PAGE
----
If Aaron Rodgers falls to Round 6 in a standard draft, I’ll nab him. If Drew Brees somehow ended up in the fifth, I wouldn’t hesitate to get him either. However, 99.9% of the time, they don’t.
The late-round quarterback strategy is often misunderstood. If it were simply about drafting a quarterback late, my teams would lack the flexibility needed to be successful in fantasy. No, it’s not about finding a gem in the 10th or 11th round. It’s about drafting for value.
I use historical average draft position data and mesh it with the principles of Value Based Drafting to make my draft decisions. (Spoiler alert: A concept surrounding this will be found in 2013’s version of The Late Round Quarterback). Typically, the ADP of the last starting signal caller selected drops much lower than running back or receiver, allowing an owner to obtain value by drafting said quarterback. That word – value – is what The Late Round Quarterback derives from.
The value of a quarterback can be easily explained with simple supply and demand principles. I wrote about this on Rotoworld.com, and believe it’s the most elementary way of explaining the true value of a quarterback. You start one signal caller in a standard league (demand) and there are 32 of them starting each week (supply). Because you know every quarterback will throw the ball, each of them are serviceable, more or less, in a given week.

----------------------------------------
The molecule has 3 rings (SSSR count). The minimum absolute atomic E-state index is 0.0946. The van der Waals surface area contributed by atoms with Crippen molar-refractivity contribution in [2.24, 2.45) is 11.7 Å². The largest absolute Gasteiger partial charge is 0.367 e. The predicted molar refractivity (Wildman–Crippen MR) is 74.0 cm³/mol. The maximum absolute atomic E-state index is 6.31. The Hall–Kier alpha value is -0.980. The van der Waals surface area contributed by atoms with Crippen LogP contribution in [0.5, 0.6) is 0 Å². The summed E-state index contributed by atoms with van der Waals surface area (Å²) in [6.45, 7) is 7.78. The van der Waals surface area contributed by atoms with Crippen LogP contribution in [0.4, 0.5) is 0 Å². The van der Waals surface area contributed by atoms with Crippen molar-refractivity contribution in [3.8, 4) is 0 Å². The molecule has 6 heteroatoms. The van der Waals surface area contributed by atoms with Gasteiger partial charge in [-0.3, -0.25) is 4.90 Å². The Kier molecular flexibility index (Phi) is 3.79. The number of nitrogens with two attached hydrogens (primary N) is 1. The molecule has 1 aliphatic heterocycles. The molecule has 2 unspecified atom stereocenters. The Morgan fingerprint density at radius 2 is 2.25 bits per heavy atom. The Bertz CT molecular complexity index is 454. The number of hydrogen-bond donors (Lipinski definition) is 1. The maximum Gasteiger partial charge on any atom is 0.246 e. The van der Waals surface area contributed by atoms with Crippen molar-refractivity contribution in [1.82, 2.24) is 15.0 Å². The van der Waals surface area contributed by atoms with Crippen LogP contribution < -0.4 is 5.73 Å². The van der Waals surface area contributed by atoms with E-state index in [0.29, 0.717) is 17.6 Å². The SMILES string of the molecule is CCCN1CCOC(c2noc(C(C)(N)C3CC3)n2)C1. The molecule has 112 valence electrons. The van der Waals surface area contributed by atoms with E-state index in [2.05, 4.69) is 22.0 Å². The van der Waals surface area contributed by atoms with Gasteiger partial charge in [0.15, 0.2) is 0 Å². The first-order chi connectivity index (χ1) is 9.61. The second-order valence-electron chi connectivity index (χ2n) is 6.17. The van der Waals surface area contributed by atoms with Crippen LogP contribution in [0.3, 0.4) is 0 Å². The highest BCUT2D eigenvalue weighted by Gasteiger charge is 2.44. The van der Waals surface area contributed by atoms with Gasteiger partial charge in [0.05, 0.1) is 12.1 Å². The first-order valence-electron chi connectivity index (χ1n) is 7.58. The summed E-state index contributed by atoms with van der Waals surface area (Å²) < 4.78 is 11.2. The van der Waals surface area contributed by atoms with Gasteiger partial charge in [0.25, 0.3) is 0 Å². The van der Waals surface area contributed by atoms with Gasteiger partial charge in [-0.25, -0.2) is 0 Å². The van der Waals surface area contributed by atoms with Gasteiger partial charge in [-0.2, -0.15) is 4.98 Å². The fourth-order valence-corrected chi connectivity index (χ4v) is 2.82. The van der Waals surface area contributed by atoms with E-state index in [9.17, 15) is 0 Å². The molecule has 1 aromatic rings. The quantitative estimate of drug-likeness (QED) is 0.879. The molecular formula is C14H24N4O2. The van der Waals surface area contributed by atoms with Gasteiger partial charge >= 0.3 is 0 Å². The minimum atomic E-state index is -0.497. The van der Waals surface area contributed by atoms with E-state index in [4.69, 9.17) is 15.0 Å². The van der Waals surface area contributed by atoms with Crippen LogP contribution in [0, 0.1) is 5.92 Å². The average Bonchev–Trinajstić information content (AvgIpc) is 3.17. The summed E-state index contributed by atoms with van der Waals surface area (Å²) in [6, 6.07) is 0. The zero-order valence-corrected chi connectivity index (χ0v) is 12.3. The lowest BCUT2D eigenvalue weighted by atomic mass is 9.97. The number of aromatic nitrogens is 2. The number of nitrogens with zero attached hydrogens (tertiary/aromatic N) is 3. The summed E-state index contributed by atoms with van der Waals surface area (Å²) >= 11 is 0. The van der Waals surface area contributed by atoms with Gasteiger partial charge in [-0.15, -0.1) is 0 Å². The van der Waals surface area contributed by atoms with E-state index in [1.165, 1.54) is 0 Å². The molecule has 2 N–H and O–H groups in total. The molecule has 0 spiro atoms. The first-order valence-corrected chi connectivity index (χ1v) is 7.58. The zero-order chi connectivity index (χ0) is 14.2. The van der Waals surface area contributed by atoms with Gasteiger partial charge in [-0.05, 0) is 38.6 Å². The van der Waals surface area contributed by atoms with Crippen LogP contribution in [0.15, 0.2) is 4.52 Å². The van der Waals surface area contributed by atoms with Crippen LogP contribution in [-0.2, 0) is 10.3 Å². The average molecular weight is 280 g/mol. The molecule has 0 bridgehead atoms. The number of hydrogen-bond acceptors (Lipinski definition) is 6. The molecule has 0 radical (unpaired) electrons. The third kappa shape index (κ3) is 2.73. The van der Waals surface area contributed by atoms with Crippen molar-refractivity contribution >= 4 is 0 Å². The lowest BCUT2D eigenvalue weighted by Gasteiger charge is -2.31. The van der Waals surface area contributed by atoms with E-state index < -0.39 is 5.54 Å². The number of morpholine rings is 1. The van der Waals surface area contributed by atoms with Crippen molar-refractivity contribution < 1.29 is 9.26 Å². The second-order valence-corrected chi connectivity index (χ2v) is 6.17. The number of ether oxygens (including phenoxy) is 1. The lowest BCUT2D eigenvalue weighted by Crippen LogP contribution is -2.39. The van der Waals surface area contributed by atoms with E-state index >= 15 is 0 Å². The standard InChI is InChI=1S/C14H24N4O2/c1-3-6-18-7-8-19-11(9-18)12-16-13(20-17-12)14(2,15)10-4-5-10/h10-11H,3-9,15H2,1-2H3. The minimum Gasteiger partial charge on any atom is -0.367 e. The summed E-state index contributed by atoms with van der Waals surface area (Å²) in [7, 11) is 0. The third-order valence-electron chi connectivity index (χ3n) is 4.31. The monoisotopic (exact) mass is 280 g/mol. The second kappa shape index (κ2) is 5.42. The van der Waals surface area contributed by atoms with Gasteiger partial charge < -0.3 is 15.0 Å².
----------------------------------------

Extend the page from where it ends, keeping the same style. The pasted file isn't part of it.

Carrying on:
When the demand changes, the value of a quarterback clearly does as well. In two-quarterback leagues, for instance, the demand doubles, forcing owners to put higher price tags on quarterbacks. As a result, a first-round selection of a quarterback becomes commonplace.
I’ve been partaking in one of the Fantasy Football Magic Man’s (Micah James) two-quarterback mock drafts, and noticed the above trend. Instead of a standard early-round running back route, owners went with signal callers. They did it early and often, too.
As my 8th overall selection approached, I had to make a choice: Do I go after a passer, or go with a traditional, single-quarterback league route? Being the author of The Late Round Quarterback, many would simply assume I’d go with the latter. I did, but for a different reason than a pure value based selection: 2013 is different.